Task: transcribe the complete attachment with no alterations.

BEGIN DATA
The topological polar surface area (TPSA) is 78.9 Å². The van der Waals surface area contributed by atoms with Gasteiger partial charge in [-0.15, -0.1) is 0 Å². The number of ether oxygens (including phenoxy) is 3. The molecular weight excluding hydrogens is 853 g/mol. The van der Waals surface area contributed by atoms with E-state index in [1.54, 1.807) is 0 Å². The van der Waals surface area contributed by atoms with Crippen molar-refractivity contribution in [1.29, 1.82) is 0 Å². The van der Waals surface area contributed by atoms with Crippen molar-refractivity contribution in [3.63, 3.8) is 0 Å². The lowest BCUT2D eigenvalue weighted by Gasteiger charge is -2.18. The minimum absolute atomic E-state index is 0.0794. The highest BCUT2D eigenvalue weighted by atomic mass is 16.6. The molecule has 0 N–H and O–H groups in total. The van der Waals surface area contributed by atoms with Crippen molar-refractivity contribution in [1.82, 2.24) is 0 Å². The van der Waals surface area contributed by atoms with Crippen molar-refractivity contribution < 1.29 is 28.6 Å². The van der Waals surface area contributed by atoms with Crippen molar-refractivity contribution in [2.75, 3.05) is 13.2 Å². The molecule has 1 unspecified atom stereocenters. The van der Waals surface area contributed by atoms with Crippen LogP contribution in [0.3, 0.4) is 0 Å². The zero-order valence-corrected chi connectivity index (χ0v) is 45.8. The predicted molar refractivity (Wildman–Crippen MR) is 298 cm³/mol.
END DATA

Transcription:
The topological polar surface area (TPSA) is 78.9 Å². The van der Waals surface area contributed by atoms with Gasteiger partial charge in [-0.15, -0.1) is 0 Å². The number of ether oxygens (including phenoxy) is 3. The molecular weight excluding hydrogens is 853 g/mol. The van der Waals surface area contributed by atoms with E-state index in [1.54, 1.807) is 0 Å². The van der Waals surface area contributed by atoms with Crippen molar-refractivity contribution in [1.29, 1.82) is 0 Å². The van der Waals surface area contributed by atoms with Crippen molar-refractivity contribution in [3.63, 3.8) is 0 Å². The lowest BCUT2D eigenvalue weighted by Gasteiger charge is -2.18. The minimum absolute atomic E-state index is 0.0794. The highest BCUT2D eigenvalue weighted by atomic mass is 16.6. The molecule has 0 N–H and O–H groups in total. The van der Waals surface area contributed by atoms with Crippen molar-refractivity contribution in [1.82, 2.24) is 0 Å². The van der Waals surface area contributed by atoms with Crippen molar-refractivity contribution < 1.29 is 28.6 Å². The van der Waals surface area contributed by atoms with Crippen molar-refractivity contribution in [2.75, 3.05) is 13.2 Å². The molecule has 1 unspecified atom stereocenters. The van der Waals surface area contributed by atoms with Crippen LogP contribution in [0.3, 0.4) is 0 Å². The zero-order valence-corrected chi connectivity index (χ0v) is 45.8. The predicted molar refractivity (Wildman–Crippen MR) is 298 cm³/mol.